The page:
Durarara!!, Vol. 7

By Ryohgo Narita and Suzuhito Yasuda. Released in Japan by ASCII Mediaworks. Released in North America by Yen On. Translated by Stephen Paul.

Sooner or later in the life of every light novels, you get the volume that consists of short stories, usually because the author is still figuring out where to take the series next. And so it is with DRRR!!, which gives us 4 stories here surrounded by Izaya recuperating from his stab wound he got last time in the hospital, where he runs into a girl that literally everyone has forgotten, including him (and the creators of the anime, who were unhappy to see this, I imagine). The ‘theme’ of these stories seems to be Ikebukuro on holiday, and indeed, Narita has discussed the idea of the city as a character in the volume before. And of course there’s also some setup and moving of chess pieces for future books, most obviously in the story with Shizuo and Tom, which gives them a new co-worker.

First, though, we have to deal with the story nobody wanted. I think if you were to ask Western fans in particular which DRRR!! characters they never want to see or hear from again, the insane triangle of Namie, Seiji and Mika would likely top the list. And what’s worse, Narita has them in your face here, never letting you forget how much Namie wants to screw her little brother, or that Mika is seriously looking to EAT CELTY’S HEAD so that she can get closer to Seiji, or that Seiji… well, no, Seiji continues to be a nonentity. He gets some depth here, of a sort, but his main theme still seems to be “what do these two see in him?”. It’s not the most pointless story in the book, but it is the most disturbing. We then get a look at the backstory and current life of Akabayashi, the yakuza with a sweet cane and missing an eye we’ve seen in the previous book. He deals with the fallout from Akane’s kidnapping, stops some drug dealing on his turf, and escapes an attempt on his life with ease. He’s here to be incredibly cool, and succeeds. He also has a surprising tie to Anri, which is good as the “main” trio of teenagers otherwise make very minor to no appearances in this volume.

The best story in the collection, even if you don’t love her (which I do) is the third one, in which Vorona is cooling her heels at Russian Sushi and wondering what to do with her life now that she’s been beaten and humiliated. The answer? Join Shizuo and Tom in shaking down local deadbeats who rent porn and then never pay for it or other such offenses. Tom is rather startled at how good Vorona is at beating others up, and impressed at her wikipedia brain. Shizuo (who does not recognize her as the woman who kidnapped Akane, as she was wearing her motorcycle helmet) is just happy to be able to mentor someone. And Vorona is watching Shizuo closely, seeing how he manages to be stronger than everything else, and deciding that he’s her “prey”… much to the displeasure of Akane, who has decided that she needs to take out Shizuo as well, despite the fact that she really likes him. (It is implied that getting kidnapped on top of the family revelations kind of broke Akane, but that’s Narita for you.) This story is filled with humor and unnecessary violence, and the book is worth getting for just this one.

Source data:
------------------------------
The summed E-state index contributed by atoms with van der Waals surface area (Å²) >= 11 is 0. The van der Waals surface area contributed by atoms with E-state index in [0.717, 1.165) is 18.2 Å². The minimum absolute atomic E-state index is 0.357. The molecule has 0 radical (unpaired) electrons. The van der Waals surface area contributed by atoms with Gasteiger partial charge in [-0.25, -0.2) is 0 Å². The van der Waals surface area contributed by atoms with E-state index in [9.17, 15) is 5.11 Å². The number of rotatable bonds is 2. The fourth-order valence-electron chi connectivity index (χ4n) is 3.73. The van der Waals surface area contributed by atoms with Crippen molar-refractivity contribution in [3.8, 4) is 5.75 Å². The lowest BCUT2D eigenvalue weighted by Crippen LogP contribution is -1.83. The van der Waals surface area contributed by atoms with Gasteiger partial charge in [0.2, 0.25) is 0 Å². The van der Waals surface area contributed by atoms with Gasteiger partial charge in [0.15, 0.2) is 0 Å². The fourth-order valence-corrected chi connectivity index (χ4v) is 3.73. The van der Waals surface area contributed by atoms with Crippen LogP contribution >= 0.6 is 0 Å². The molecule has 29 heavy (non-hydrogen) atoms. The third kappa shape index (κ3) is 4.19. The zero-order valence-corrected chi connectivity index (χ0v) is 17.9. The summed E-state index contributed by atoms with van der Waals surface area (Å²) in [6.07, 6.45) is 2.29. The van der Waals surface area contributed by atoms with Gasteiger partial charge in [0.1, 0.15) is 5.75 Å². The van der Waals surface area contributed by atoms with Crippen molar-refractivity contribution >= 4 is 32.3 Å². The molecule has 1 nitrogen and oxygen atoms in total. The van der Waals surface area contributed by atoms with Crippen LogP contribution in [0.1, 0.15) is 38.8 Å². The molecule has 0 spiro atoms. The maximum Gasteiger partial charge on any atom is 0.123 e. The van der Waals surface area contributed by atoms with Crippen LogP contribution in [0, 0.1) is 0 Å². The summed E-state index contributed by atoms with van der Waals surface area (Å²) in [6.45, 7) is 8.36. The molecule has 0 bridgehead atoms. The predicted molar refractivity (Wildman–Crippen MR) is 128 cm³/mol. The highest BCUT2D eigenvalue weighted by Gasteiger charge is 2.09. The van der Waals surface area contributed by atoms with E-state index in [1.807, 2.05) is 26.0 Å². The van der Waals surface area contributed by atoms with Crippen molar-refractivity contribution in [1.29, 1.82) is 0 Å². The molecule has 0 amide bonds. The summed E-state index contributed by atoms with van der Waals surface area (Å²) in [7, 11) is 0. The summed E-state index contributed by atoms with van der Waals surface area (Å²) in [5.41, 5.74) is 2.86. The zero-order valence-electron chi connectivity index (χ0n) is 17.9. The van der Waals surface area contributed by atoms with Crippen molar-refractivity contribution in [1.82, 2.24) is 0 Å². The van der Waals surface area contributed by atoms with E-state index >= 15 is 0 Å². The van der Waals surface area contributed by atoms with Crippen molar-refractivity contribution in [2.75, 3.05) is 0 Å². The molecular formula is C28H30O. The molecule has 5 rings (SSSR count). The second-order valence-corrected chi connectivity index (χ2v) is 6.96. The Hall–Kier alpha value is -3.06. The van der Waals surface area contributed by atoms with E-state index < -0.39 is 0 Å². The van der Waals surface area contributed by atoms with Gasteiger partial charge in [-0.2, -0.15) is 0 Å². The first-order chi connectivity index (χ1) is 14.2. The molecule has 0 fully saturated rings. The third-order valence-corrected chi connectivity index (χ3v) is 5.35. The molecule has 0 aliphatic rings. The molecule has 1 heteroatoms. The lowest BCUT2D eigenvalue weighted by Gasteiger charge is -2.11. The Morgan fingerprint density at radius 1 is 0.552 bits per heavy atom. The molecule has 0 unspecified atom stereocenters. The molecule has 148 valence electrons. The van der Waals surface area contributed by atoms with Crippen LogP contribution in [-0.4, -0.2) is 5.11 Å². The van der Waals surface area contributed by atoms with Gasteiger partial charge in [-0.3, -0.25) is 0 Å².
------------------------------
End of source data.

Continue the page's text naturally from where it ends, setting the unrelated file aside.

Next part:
We end with a cute, if completely pointless, date between Shinra and Celty, who have gone off to the mountains to get closer but keep getting interrupted by the rest of the cast calling Shinra for one reason or another. This mostly serves to remind us that, eccentric as they are, these two are the least screwed up couple in the series. The book overall is marking time, but it’s still worth reading, provided you don’t mind the author occasionally reminding you that he loves to read horrible people being horrible at each other.

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